A keratinocyte is a cell which constitutes the external layer of the skin (epidermis). It is essential to the body: in addition to protecting it from external aggressions, it guarantees the impermeability of the body.
Keratinocytes are formed at the base of the epidermis, in the basement membrane. Before they join the stratum corneum, they go through several layers in the epidermis, which helps them synthesize keratin, a fibrous protein, as well as lipids, which make the skin impermeable. Then, their shape changes and they get longer.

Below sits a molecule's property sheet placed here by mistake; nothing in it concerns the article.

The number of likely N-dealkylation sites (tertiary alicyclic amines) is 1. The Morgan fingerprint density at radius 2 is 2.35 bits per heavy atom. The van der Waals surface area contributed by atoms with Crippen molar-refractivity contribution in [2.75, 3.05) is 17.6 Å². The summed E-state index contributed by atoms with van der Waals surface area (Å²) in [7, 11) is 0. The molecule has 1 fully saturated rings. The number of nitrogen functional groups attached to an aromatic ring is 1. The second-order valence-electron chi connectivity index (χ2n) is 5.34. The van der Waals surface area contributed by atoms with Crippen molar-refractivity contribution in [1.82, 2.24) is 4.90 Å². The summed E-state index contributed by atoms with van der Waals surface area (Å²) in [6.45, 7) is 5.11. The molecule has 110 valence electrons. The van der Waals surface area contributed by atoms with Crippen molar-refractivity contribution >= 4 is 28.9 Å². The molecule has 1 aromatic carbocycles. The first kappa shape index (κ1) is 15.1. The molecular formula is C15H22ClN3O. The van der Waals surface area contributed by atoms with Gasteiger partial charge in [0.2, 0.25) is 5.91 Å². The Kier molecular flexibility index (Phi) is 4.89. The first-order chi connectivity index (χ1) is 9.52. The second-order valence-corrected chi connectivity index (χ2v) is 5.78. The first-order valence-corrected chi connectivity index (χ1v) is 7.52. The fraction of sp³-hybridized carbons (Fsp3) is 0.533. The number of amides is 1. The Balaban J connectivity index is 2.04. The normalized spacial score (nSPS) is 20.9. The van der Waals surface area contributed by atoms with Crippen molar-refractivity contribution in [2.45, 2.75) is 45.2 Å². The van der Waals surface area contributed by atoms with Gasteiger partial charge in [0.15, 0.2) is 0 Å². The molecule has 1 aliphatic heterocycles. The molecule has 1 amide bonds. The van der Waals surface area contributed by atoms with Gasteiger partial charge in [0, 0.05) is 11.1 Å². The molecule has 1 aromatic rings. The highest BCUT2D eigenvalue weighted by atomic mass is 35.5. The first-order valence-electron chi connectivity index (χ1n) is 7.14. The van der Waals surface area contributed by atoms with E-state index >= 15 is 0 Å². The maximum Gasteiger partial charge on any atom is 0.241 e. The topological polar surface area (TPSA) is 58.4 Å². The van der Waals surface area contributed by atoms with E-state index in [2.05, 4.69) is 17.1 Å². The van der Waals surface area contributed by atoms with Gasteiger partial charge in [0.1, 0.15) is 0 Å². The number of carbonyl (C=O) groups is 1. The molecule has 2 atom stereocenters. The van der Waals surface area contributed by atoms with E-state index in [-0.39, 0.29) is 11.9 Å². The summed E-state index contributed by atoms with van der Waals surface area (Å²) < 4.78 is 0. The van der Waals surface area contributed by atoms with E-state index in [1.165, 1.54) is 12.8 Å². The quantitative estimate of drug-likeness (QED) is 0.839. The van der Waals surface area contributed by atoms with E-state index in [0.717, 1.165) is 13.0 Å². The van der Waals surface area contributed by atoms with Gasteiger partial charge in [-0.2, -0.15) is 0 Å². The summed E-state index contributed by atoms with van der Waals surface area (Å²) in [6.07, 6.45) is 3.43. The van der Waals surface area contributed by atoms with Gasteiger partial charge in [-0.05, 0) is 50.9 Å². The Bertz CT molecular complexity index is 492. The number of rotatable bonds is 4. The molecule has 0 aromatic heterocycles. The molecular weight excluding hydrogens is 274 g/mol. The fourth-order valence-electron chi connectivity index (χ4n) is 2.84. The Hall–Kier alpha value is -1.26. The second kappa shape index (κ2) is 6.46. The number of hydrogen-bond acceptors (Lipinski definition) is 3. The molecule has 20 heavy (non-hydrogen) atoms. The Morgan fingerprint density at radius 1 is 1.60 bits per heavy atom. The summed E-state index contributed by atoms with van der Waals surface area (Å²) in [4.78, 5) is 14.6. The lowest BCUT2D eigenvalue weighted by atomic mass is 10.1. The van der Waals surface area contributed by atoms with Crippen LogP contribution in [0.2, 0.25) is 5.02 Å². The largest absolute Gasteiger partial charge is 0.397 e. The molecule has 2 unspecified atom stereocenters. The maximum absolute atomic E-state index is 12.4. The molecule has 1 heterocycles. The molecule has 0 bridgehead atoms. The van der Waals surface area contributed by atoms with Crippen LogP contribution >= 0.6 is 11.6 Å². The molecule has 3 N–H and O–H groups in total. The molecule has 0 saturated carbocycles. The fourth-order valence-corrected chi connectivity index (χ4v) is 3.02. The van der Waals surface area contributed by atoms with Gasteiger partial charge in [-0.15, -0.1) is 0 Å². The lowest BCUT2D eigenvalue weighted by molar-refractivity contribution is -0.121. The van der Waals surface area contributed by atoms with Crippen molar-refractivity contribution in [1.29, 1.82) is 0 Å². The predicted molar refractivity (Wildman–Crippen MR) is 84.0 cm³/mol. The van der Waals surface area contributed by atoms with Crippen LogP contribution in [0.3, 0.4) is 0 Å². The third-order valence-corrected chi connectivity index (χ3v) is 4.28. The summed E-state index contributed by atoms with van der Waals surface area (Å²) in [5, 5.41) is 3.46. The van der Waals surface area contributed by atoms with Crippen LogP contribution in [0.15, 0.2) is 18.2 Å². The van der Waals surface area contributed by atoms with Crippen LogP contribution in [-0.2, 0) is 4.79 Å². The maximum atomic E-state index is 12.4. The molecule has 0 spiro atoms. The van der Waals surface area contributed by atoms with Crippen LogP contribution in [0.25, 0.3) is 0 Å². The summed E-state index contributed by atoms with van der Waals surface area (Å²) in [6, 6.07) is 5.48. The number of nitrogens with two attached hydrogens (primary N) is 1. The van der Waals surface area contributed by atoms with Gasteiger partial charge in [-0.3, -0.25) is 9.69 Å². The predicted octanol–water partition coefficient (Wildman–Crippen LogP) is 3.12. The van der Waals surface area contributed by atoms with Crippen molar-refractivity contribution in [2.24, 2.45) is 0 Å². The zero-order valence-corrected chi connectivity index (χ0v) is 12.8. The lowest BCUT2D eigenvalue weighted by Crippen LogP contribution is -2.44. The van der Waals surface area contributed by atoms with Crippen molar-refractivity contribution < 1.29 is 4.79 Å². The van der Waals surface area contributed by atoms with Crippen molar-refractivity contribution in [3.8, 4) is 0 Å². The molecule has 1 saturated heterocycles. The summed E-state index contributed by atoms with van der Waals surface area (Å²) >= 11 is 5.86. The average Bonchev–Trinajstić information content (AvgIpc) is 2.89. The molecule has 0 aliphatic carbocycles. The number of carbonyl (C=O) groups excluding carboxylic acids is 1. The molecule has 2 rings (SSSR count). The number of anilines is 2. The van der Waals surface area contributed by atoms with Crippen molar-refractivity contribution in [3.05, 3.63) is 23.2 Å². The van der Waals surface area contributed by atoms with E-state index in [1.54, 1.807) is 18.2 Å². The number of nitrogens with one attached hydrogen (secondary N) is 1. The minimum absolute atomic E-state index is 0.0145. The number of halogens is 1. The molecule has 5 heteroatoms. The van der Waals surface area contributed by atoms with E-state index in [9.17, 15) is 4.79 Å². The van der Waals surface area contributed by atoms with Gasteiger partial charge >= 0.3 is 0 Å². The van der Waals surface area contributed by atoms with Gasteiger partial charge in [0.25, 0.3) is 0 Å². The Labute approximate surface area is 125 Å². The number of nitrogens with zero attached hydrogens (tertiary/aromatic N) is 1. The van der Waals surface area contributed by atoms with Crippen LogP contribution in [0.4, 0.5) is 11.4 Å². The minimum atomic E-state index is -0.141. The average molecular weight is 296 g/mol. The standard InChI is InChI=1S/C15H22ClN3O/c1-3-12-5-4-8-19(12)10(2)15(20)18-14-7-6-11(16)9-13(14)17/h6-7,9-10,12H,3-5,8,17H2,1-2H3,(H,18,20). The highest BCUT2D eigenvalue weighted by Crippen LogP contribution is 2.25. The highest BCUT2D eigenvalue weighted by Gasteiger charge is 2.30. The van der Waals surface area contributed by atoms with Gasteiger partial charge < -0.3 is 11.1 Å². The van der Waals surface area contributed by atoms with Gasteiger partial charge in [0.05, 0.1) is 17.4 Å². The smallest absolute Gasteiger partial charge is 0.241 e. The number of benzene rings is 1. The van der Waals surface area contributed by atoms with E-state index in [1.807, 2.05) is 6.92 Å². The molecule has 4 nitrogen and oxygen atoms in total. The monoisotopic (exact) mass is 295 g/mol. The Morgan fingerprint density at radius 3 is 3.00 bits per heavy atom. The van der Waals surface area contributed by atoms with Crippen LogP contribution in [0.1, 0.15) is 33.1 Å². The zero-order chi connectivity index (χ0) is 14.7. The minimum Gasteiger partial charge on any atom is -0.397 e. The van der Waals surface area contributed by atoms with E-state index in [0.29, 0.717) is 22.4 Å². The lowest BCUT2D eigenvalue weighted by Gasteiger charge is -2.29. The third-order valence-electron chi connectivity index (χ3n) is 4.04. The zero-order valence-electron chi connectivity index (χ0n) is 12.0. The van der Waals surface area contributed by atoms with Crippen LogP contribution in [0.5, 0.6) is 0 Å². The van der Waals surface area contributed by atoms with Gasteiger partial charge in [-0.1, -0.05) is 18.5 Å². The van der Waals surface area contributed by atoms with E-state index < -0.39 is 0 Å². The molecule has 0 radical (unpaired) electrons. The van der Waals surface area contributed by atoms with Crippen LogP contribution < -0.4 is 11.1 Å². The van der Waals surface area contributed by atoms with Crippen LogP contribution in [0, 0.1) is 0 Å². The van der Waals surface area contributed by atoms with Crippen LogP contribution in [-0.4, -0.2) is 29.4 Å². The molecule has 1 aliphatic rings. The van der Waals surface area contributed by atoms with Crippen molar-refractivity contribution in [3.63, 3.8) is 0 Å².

Once they have penetrated the stratum corneum, they transform into corneocytes, dead cells filled with keratin, and surround themselves with a ‘coat of lipids'.
It takes them about a month in young individuals to renew themselves. Then, when we get fifty, we need almost 40 days.
They play an essential role in protecting the skin against UV rays. When the epidermis is exposed to the sun, keratinocytes send a message to melanocytes (the cells found in the base of the epidermis), so that they activate melanin production (melanin is a natural shield against UV rays).
Lastly, keratinocytes are involved in the skin's sensoriality. They act as ‘sensorial detectors' sensitive to smells, taste, sugars (thanks to lectins), and visible light.